Back in 2012, I set out to prove the odor-resistant and wrinkle-resistant properties of wool with the 100 Day Challenge, which entailed me wearing a wool shirt for 100 days in a row with no cleaning. Prior to starting the 100 Day Challenge, I started wearing some vintage wool shirts —even though they weren’t entirely work appropriate—to the office and was amazed with the performance relative to the Brooks Brothers non-iron cotton shirts I had been wearing previously. With the wool shirts in the lineup, I stopped doing two things I hated: dry cleaning and ironing. So why don’t more people wear wool button-downs? Two thing I noticed: not a lot of options and a lack of awareness. That’s where the 100 day challenge came in. The story went viral with coverage from Jay Leno, David Letterman, the Today Show, CNN, Fast Company, and others as I launched Wool&Prince.

     This is what happens when your kickstarter goes viral and then you cut it off

    This is what happens when your kickstarter goes viral and then you cut it off

     The article that set our kickstarter on a viral trajectory

    The article that set our kickstarter on a viral trajectory

     100 days with the same shirt and pictures to prove it

    100 days with the same shirt and pictures to prove it

     Possibly my favorite image from the media frenzy thanks to fuji-tv out of Japan

    Possibly my favorite image from the media frenzy thanks to fuji-tv out of Japan

    Consumers started doing their own versions of the 100 day challenge. A fellow named Andrew Lombardi (pictured below) raised money from his coworkers to buy one of our wool button-downs and in exchange he wore the shirt for a month straight while sending out weekly progress reports to his colleagues (a sample provided below). We've heard similar stories with guys tallying up the number of wears prior to washing and having office competitions to see how many days they can wear the shirts.

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    Regardless of whether these guys were consciously simplifying their wardrobe or not, we started to see a lot of value in their minimalist experiments. Aside from having fun, the common themes of a successful experiment were friendly peer pressure, accountability, and support from office colleagues, family, or friends.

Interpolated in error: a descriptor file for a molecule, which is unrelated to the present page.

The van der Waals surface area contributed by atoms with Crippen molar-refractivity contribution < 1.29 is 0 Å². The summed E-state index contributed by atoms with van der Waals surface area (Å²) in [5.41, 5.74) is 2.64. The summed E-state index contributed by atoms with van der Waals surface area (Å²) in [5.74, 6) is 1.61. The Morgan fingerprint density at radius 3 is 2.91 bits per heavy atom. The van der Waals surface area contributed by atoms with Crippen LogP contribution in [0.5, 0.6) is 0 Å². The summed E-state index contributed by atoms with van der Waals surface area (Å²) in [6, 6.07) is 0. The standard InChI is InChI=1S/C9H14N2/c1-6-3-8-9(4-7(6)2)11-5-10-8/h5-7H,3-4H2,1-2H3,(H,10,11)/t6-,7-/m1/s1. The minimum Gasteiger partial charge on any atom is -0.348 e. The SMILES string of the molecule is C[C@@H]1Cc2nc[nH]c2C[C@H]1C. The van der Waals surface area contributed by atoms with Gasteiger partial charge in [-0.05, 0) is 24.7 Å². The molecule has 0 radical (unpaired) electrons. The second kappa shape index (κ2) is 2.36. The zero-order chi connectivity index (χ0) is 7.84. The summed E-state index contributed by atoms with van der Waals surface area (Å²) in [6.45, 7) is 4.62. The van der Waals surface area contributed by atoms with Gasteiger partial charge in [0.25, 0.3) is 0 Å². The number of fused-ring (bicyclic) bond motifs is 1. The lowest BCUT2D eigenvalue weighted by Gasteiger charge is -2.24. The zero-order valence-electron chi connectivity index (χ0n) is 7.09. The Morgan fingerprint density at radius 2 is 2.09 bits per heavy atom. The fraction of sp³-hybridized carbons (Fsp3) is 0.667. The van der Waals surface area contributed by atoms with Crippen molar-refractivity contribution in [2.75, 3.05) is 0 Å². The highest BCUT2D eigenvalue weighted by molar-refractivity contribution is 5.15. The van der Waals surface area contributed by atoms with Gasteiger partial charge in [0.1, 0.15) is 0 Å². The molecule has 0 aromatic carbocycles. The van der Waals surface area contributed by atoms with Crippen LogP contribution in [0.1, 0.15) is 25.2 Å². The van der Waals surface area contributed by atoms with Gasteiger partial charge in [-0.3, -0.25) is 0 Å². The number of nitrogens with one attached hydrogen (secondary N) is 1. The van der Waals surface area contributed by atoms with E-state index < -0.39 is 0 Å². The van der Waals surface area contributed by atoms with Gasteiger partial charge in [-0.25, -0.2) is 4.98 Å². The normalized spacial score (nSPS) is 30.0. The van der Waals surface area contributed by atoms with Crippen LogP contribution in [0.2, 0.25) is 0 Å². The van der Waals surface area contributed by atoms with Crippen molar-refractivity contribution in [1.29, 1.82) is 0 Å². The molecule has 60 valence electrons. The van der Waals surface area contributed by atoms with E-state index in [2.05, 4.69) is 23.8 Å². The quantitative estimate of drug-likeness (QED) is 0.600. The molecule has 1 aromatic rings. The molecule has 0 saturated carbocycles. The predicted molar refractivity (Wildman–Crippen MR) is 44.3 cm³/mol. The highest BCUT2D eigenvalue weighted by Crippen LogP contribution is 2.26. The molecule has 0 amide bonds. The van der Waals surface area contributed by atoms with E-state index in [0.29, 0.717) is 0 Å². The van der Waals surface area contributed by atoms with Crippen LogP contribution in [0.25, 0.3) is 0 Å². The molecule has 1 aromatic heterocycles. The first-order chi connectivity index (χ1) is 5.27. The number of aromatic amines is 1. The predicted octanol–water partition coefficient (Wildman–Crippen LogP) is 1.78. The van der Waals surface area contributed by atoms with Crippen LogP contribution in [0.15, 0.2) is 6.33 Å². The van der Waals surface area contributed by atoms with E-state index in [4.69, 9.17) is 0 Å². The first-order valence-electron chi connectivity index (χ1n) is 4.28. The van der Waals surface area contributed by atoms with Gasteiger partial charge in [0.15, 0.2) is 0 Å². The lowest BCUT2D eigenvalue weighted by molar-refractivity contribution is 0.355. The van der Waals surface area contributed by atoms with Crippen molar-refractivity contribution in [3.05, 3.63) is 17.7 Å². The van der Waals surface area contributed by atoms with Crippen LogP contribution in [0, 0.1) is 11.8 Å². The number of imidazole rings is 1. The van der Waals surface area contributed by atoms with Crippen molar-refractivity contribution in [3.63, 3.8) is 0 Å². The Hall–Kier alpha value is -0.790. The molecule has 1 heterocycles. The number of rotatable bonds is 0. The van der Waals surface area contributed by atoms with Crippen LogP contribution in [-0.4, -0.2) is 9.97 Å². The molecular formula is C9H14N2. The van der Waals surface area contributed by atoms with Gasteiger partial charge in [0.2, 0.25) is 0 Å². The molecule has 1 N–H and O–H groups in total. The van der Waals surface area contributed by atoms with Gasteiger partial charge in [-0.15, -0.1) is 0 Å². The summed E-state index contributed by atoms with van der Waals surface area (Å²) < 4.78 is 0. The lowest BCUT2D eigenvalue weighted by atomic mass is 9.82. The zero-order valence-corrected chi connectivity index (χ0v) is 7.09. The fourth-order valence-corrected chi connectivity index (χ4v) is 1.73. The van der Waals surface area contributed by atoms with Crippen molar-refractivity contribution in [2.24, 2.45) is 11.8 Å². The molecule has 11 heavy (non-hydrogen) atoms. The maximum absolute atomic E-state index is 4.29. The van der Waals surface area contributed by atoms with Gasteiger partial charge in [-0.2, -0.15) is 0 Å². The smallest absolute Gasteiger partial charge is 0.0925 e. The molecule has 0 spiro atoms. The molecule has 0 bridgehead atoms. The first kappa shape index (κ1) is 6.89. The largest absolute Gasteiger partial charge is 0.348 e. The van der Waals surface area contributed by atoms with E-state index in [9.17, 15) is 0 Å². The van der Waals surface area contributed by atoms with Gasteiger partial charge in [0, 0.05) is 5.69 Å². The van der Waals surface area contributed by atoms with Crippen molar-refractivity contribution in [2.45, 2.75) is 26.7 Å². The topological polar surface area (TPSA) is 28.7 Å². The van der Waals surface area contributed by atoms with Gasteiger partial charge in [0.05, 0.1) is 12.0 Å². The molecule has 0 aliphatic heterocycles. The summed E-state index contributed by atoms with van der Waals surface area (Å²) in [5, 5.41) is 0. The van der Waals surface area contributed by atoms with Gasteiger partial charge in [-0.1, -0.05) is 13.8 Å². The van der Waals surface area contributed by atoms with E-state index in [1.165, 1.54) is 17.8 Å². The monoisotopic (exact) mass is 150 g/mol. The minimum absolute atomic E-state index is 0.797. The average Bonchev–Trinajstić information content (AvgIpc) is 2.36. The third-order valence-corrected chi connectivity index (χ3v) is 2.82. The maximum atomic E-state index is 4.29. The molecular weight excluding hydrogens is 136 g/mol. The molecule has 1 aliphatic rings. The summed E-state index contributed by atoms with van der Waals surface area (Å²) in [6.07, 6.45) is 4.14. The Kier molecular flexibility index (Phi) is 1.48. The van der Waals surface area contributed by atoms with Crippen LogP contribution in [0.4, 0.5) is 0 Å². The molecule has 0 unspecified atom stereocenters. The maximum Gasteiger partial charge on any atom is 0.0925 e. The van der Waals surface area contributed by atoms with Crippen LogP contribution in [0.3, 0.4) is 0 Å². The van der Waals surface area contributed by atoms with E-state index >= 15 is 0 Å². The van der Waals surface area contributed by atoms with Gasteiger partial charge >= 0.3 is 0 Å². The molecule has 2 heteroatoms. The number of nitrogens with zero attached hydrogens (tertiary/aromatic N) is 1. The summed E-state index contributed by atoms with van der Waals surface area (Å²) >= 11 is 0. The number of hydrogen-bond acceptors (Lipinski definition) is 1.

With a consecutive day challenge, you'll find yourself:

    • spending less time and money doing laundry and dry cleaning
    • thinking critically about what you need and don't need in your wardrobe
    • learning how to get more wears out of a garment (ie you'll spill less because the stakes are higher, but when you do spill, you'll immediately take action to prevent damage)
    • having a unique conversation starter (Why do we have so many shirts in our closet? Good question!)

    If you want to talk with other guys who are taking similar challenges, or you just need some support and built in accountability on your minimalist journey, apply to the Only What Matters community.

    What Does Minimalism Mean?

    Minimalism takes different forms depending on what you're looking to achieve, but at the most basic level, minimalism is about reducing excess and living simply. "Excess" isn't limited to physical things, it can be responsibilities, thoughts, items on the todo list, etc.

    The part I love about minimalism is that there isn't one method or end goal. It's unique to each individual. Some people are going to take minimalism to the extreme, like living with only 50 items, others will apply it in broad strokes to specific areas of their life. 

    Minimalism is like staying in shape, it takes time, commitment, and discipline. If you take a break, getting back to pre-break levels isn't easy.

    Running around, telling folks that you're a minimalist isn't advisable. Our recommendation is to just say that you're living simply and being more mindful with possessions and purchases. Saying that you're a minimalist can illicit responses such as "you're still wearing clothes and driving a car though" or "you're rich and thus have the luxury of being a minimalist". We put together 6 Reasons Why People Hate Minimalists to help you see why some people might not be so excited when you tell them you are a minimalist.

    How do you apply minimalism to your life?